Haematology Flashcards Preview

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Flashcards in Haematology Deck (33):
1

What is the normal range for sodium?

135-145mmol/L

2

What is the normal range for potassium?

3.5-5mmol/L

3

What is the normal range for creatinine?

70-150umol/L

4

What is the normal range for urea?

2.5-6.7mmol/L

5

What is normal eGFR?

>90

6

What is the normal range for bilirubin?

3-17ummol/L

7

What is the normal range for ALT?
(and what is ALT?)

5-35iu/L
Alanine aminotransferase

8

What is the normal range for AST?
(and what is AST?)

5-35iu/L
Aspartate transaminase

9

What is the normal range for ALP?
(and what is ALP?)

30-150iu/L
Alkaline phosphatase

10

What is the normal range for albumin?

35-50g/L

11

What is the normal range for calcium?

2.12-2.65mmol/L

12

What is the normal range for haemoglobin?

Men: 130-180g/L
Women: 115-160g/L

13

What is the normal range for blood pH?

7.35-7.45

14

What is the normal partial pressure of CO2?

4.7-6.0kPa

15

What is the normal partial pressure of O2?

>10.6kPa

16

What is the normal base excess?

+/-2mmol/L

17

What is the definition of an acute leukaemia?

Presence of 20% blast cells or greater at time of presentation

18

What are Auer rods pathognomonic of?

AML

19

What is the difference between AML and ALL

AML is big and ALL is smALL

Big referring to...
- Adults vs kids
- Blast size
- Mortality rate
- Cytoplasm in mutated cells
- Number of nucleoli
- Number of granule (and Auer rods)

20

What is the presentation of AML and ALL?

Pancytopenia (leading to infection, fevers)
Thrombocytopenia
Bone pain due to accumulation of blast cells in bone marrow (sternum = common)
Gingival hyperplasia (AML)
Hepatosplenomegaly (ALL)

May present as hyperleukosis syndrome

21

What is hyperleukosis syndrome?

A medical emergency associated with AML and ALL

Large number of blast cells can interfere with circulation leading to hypoxia and haemorrhage
- Can cause diffuse pulmonary infiltrates, CNS bleeding, respiratory distress, altered mental state

22

What is CML?

Chronic myeloid leukaemia - Myeloproliferative disorder characterised by increased proliferation of the granulocytic cell line without the loss of their capacity to differentiate

Caused by Philadelphia chromosome (Ph)
- Translocation between chromosome 9 and 22
=> bar-abl fusion genre, an activated tyrosine kinase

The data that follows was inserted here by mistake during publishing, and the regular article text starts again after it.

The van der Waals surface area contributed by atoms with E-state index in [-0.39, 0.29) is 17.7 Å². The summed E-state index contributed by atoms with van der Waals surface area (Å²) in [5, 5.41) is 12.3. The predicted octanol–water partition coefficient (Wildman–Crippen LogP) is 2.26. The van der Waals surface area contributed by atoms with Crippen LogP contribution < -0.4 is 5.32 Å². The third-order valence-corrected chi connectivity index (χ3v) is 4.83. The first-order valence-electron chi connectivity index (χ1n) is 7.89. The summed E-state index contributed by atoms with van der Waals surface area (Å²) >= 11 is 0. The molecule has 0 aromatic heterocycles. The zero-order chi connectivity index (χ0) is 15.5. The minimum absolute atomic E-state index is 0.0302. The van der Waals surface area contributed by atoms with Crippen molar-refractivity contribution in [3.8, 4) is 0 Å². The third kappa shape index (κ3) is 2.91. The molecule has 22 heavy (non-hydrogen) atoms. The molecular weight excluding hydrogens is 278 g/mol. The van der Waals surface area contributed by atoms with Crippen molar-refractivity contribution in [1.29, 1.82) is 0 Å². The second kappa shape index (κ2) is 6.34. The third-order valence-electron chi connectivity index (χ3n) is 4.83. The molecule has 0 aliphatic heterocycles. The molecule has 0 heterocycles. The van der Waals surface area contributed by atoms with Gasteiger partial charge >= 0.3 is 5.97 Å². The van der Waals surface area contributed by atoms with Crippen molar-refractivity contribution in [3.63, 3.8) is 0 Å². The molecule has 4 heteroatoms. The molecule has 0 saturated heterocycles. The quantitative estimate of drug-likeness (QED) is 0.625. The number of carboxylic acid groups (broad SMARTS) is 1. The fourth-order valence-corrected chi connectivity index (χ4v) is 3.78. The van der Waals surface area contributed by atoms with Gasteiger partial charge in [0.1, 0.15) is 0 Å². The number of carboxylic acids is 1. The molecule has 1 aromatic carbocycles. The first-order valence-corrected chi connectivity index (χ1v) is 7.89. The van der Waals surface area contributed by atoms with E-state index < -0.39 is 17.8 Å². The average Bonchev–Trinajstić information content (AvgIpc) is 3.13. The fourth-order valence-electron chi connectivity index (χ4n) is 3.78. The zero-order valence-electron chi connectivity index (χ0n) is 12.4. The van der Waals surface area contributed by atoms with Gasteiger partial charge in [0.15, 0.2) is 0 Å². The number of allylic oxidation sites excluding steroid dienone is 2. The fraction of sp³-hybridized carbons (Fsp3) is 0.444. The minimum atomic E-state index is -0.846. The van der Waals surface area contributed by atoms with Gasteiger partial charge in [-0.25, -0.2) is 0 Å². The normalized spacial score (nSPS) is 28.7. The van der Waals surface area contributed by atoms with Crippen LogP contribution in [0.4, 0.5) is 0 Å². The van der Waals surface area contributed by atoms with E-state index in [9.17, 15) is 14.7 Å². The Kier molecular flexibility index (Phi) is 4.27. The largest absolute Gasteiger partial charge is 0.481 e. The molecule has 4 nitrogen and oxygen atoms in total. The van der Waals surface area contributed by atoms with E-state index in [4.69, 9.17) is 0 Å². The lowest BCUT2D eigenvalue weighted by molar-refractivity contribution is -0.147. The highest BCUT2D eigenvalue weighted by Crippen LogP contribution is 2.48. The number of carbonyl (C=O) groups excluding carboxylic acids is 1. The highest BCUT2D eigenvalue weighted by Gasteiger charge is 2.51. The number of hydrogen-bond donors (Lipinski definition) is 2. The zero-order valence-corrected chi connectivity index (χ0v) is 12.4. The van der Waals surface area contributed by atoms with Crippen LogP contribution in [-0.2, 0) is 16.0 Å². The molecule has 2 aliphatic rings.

23

What is CLL?

Indolent disease characterised by clinical malignancy of mature B-cells

Most common leukaemia

24

What are the clinical phases of CML?

Chronic phase (85% diagnoses)
- Few blasts (

25

What are the clinical features of CML?

20-50% are symptomatic when diagnosed
Non-specific symptoms
- Fatigue, weight loss, malaise, excessive sweating, fe ER
Secondary to splenic involvement
- Early satiety, LUQ pain/fullness, shoulder tip pain
Anaemia
Bleeding
Pruritis

26

What are the clinical feature of CLL?

25% asymptomatic
5-10% present with B-symptoms (weight loss, night sweats, fatigue, fever)
Lymphadenopathy
Splenomegaly
Hepatomegaly
Immune dysregulation
Bone marrow failure (Late presentation due to marrow involvement)

27

What is the classic presentation of Hodgkin's lymphoma?

Firm, rubbery, non-tender and painless enlargement of superficial lymph nodes, most commonly in the cervical region

28

What is the definition of Hodgkin's lymphoma?

Malignant proliferation of lymphoid cells with Reed-Sternbergs cells (thought to arise from germinal centre B-cells)

29

What is the epidemiology of Hodgkin's lymphoma?

Bimodal distribution with peaks at 20yr and >50yr

Association with EBV in up to 50% of cases, causal role not determined

30

What is the definition of non-Hodgkin's lymphoma?

Malignant proliferation of lymphoid cells of progenitor or mature B- or T- cells

31

What are the clinical features of non-Hodgkin's lymphoma?

Painless superficial lymphadenopathy
Usually presents as widespread disease
Constitutional symptoms not as common as in Hodgkin's lymphoma
Hepatosplenomegaly

Extranodal involvement - GI tract; also testes, bone and kidneys

32

What is multiple myeloma?

Neoplastic clinal proliferation of plasma cells producing a monoclonal immunoglobulin, resulting in end organ dysfunction

33

What are the clinical features of multiple myeloma?

Bone disease - pain, bony tenderness, pathological fractures
- Lytic lesions are classical (skull, spine, proximal long bones, ribs)
Anaemia
Infections
Hypercalcaemia
Renal disease
Bleeding
Hyper-viscosity
Neuro - weakness, pain, paraesthesia